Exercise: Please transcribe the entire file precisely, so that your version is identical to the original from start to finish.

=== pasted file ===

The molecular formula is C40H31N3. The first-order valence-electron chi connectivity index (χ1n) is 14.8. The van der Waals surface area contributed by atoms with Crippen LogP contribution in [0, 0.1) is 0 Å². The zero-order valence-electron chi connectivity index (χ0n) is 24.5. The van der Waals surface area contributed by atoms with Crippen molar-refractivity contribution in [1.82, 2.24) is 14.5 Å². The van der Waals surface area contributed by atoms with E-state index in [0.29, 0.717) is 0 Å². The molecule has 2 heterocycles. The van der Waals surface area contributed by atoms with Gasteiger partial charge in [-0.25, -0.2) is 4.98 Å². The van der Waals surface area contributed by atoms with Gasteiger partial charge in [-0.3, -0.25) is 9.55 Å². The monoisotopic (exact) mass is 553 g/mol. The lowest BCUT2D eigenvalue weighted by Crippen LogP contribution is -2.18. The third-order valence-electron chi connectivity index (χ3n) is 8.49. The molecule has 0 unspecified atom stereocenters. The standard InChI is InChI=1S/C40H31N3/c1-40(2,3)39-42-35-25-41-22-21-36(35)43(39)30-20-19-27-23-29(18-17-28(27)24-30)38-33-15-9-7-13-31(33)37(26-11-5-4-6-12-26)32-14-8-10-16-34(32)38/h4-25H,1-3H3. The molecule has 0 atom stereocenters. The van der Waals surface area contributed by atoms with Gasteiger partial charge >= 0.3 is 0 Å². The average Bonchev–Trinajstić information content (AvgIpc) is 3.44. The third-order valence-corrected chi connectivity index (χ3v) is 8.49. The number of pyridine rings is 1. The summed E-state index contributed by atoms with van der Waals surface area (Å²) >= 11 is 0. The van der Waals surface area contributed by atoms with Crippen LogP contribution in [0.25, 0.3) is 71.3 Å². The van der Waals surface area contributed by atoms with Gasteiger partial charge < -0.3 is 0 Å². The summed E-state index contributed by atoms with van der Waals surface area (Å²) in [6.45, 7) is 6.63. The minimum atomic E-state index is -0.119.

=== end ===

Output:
The molecular formula is C40H31N3. The first-order valence-electron chi connectivity index (χ1n) is 14.8. The van der Waals surface area contributed by atoms with Crippen LogP contribution in [0, 0.1) is 0 Å². The zero-order valence-electron chi connectivity index (χ0n) is 24.5. The van der Waals surface area contributed by atoms with Crippen molar-refractivity contribution in [1.82, 2.24) is 14.5 Å². The van der Waals surface area contributed by atoms with E-state index in [0.29, 0.717) is 0 Å². The molecule has 2 heterocycles. The van der Waals surface area contributed by atoms with Gasteiger partial charge in [-0.25, -0.2) is 4.98 Å². The van der Waals surface area contributed by atoms with Gasteiger partial charge in [-0.3, -0.25) is 9.55 Å². The monoisotopic (exact) mass is 553 g/mol. The lowest BCUT2D eigenvalue weighted by Crippen LogP contribution is -2.18. The third-order valence-electron chi connectivity index (χ3n) is 8.49. The molecule has 0 unspecified atom stereocenters. The standard InChI is InChI=1S/C40H31N3/c1-40(2,3)39-42-35-25-41-22-21-36(35)43(39)30-20-19-27-23-29(18-17-28(27)24-30)38-33-15-9-7-13-31(33)37(26-11-5-4-6-12-26)32-14-8-10-16-34(32)38/h4-25H,1-3H3. The molecule has 0 atom stereocenters. The van der Waals surface area contributed by atoms with Gasteiger partial charge >= 0.3 is 0 Å². The average Bonchev–Trinajstić information content (AvgIpc) is 3.44. The third-order valence-corrected chi connectivity index (χ3v) is 8.49. The number of pyridine rings is 1. The summed E-state index contributed by atoms with van der Waals surface area (Å²) >= 11 is 0. The van der Waals surface area contributed by atoms with Crippen LogP contribution in [0.25, 0.3) is 71.3 Å². The van der Waals surface area contributed by atoms with Gasteiger partial charge < -0.3 is 0 Å². The summed E-state index contributed by atoms with van der Waals surface area (Å²) in [6.45, 7) is 6.63. The minimum atomic E-state index is -0.119.